Tuesday, 3 June 2014

The Ageing Athlete

Today is a very big day for me.  This time 35 years ago, I was born.  Happy birthday me!

Turning 35 as an athlete is a big deal.  It means that I can compete as a masters V35 athlete - a category especially for athletes aged between 35 and 40!  While I plan to continue competing as a senior athlete, becoming a V35 has given me an additional boost, and some additional stretching, but exciting goals to aim for.

New Goals
When I was delivering a goal setting workshop earlier in the year, I used my target for this summer as an example of a SMARTER goal.  The goal is to win a medal in the 2,000m steeplechase at the European Masters Championships later this summer.  That's a pretty Specific goal!  It's also Measurable - at the end of the day, I'll either have a medal around my neck, or not.  Now for the Ambitious bit - well I've looked at some previous results and I will have to be at my best too achieve a medal, but my best times would put me in the mix - making the goal Realistic.  The goal is Time-bound - the day is Tuesday 26th August - and it is definitely Exciting - a trip to Turkey, a European medal, and a  shot at a V35 Irish record, all genuinely excite me.  And the goal is Relevant.  It's what I do!

All these exciting new goals are giving me new motivation.  In an earlier blog we spoke about the relevance of goal setting in other aspects of lifestyle management, but the main thing that goal setting does is provide motivation.  After having similar goals for the past 10 years or so, I'm glad that I now have something concrete to aim for, and that's really helping with motivation.  As we get older, it's important to set goals that keep us motivated.  By the time we reach 35, we have a clear idea of what we can and can't achieve, and what motivates us - be that intrinsic or extrinsic factors.  There are of course unachieved goals and dreams, and now is a good time to reevaluate what's important and what will keep me motivated moving forward.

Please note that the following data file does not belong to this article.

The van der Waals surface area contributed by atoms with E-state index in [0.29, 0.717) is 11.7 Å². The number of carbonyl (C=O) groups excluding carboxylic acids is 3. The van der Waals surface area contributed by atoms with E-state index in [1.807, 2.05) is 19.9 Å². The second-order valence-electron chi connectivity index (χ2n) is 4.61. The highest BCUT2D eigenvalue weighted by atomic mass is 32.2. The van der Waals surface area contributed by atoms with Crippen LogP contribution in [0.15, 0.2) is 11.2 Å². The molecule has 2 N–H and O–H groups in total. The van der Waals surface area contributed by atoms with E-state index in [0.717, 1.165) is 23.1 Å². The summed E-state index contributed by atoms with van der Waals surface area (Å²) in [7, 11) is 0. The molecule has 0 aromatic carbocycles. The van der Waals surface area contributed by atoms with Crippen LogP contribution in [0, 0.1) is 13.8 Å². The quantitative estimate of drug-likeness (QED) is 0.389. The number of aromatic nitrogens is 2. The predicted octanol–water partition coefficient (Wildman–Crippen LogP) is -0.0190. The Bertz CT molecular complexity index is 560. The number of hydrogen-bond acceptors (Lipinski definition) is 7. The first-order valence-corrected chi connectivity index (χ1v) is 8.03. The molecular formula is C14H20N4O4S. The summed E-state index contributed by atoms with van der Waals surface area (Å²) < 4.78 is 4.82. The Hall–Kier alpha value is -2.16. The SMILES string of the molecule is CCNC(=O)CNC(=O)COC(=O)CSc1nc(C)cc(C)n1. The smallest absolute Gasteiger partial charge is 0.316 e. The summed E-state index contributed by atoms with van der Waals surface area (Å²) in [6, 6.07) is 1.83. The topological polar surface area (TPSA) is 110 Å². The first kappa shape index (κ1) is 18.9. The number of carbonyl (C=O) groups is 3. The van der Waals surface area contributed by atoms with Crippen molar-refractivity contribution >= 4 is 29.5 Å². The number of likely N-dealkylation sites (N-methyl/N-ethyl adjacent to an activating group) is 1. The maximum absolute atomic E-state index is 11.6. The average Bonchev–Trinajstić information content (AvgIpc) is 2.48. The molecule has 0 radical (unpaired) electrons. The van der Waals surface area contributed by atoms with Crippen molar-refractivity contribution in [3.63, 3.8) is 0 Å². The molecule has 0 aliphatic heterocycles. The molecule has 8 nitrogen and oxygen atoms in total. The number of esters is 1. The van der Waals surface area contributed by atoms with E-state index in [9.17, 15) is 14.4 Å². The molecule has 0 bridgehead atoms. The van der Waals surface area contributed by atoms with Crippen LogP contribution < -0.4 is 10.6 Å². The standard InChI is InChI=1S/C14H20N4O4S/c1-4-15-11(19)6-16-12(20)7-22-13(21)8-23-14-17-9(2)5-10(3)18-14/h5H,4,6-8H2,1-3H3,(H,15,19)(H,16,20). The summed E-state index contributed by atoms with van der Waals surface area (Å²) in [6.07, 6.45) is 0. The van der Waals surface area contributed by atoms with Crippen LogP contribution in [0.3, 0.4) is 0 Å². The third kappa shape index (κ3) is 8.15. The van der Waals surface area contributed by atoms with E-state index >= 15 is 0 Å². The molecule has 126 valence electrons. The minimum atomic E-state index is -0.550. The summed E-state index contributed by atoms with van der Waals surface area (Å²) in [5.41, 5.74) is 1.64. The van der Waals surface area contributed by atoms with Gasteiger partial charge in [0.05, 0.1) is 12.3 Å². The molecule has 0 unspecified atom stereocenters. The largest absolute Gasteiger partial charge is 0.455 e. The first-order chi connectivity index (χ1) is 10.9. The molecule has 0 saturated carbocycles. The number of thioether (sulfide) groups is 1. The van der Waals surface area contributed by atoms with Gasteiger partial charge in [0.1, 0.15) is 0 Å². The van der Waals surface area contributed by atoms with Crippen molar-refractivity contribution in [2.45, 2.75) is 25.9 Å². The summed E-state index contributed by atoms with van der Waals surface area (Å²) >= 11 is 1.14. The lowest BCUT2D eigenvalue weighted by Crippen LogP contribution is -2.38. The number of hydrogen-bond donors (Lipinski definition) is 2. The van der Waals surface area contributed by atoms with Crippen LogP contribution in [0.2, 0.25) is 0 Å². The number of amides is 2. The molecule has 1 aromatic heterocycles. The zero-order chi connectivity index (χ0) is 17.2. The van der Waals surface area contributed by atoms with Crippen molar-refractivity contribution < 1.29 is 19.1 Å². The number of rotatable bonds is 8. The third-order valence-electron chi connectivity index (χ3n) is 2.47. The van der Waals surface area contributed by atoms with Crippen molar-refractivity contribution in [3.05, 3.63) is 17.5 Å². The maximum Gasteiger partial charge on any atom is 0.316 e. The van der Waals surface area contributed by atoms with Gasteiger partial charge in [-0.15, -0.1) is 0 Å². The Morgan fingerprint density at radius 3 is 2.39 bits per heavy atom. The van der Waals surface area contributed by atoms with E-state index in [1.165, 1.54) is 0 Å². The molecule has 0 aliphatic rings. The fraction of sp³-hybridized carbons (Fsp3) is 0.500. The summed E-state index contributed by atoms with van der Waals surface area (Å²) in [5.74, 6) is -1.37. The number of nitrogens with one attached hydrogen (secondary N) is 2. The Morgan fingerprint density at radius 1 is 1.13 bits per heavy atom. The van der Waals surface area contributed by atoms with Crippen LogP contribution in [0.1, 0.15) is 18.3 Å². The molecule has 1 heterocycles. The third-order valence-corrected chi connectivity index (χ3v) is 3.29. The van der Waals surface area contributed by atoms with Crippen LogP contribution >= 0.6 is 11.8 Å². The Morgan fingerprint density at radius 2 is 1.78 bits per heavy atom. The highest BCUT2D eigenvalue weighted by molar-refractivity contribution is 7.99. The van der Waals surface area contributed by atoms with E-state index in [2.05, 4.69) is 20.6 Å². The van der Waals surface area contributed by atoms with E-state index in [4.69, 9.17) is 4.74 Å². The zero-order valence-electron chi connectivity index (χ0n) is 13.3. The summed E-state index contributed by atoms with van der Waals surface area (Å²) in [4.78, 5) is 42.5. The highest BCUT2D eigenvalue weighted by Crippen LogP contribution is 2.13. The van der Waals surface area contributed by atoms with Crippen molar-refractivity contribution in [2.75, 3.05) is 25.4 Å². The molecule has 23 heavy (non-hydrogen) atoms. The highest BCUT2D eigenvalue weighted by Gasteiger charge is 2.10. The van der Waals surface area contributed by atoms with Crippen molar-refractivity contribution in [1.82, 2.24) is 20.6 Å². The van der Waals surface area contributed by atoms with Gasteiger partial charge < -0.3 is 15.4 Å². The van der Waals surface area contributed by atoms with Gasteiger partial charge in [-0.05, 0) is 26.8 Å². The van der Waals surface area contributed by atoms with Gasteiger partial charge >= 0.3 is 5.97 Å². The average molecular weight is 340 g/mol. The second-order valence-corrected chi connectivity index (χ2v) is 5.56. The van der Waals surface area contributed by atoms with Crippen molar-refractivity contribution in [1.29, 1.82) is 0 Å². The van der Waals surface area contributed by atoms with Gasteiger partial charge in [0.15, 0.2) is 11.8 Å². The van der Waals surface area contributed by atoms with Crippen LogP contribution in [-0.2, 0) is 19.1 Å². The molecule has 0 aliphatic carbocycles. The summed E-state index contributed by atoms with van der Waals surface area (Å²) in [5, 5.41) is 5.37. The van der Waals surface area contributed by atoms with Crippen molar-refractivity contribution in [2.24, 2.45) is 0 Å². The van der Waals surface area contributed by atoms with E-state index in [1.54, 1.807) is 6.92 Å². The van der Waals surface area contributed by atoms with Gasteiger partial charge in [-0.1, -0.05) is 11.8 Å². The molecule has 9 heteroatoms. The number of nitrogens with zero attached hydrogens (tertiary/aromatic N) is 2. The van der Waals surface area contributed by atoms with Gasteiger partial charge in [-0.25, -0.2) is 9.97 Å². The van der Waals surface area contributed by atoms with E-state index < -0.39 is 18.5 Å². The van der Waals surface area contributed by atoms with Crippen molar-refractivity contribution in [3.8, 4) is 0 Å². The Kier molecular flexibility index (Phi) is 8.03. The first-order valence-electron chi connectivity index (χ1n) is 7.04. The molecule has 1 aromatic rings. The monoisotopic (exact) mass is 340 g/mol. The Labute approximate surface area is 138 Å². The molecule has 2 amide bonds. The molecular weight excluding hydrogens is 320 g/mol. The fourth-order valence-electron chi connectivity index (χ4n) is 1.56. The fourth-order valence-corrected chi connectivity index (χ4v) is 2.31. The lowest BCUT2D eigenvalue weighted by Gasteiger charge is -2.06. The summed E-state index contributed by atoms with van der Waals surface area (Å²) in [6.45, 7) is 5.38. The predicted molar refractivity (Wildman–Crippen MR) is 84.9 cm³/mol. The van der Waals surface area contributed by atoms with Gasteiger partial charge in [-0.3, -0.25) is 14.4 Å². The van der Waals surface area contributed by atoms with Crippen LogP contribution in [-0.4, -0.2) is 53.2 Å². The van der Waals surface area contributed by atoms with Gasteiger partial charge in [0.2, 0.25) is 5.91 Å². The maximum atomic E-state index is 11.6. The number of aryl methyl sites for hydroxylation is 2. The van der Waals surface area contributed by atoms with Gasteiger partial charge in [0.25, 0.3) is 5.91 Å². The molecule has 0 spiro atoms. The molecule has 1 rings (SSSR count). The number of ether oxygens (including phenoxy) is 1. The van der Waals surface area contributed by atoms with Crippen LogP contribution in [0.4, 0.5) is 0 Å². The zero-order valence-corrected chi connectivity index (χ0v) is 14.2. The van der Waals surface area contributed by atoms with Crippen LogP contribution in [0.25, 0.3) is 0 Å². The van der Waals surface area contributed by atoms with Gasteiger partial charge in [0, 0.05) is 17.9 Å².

Adapting Training
Over the years, I've learned what works for me and what doesn't.  Keeping injury free is important, and experience has thought me that taking a day or two off now, can prevent missing a few weeks later now the line.  I am getting good at distinguishing between a bit of muscle damage soreness that will go away after a day or two, and a niggle that needs attention and rest.  There are more niggles than before, but a lot fewer actual injuries.

I also train a bit differently.  Running is mostly a hobby, and I have stopped being obsessed with times. Some days I leave the watch at home altogether.  That's not to say that I don't run hard.  Sometimes I run very, very hard, but I have realised that there is no point in getting hung up on what times I used to run, and thinking too much about what is and isn't possible.

Role Models
For some athletes, age doesn't seem to be a factor.  I was lucky enough to witness 3-time Olympian Jo Pavey run a European and Commonwealth Games qualifier for 10,000 m.  Pavey is 40, and was just returning from having her second child.  The following week she ran a world V40 record for 5,000 m, in the sort of time that athletes 10 years her junior can only dream of.  While I'm never going to achieve the sort of times that Pavey is running, I can hope to get close to my personal best times.

And if I fancy changing sport, there are many examples of shooters and equestrian athletes who participated at the Olympics well into their 70s.  Indeed, Oscar Swahn (shooting) won an Olympic gold medal when he was 64!

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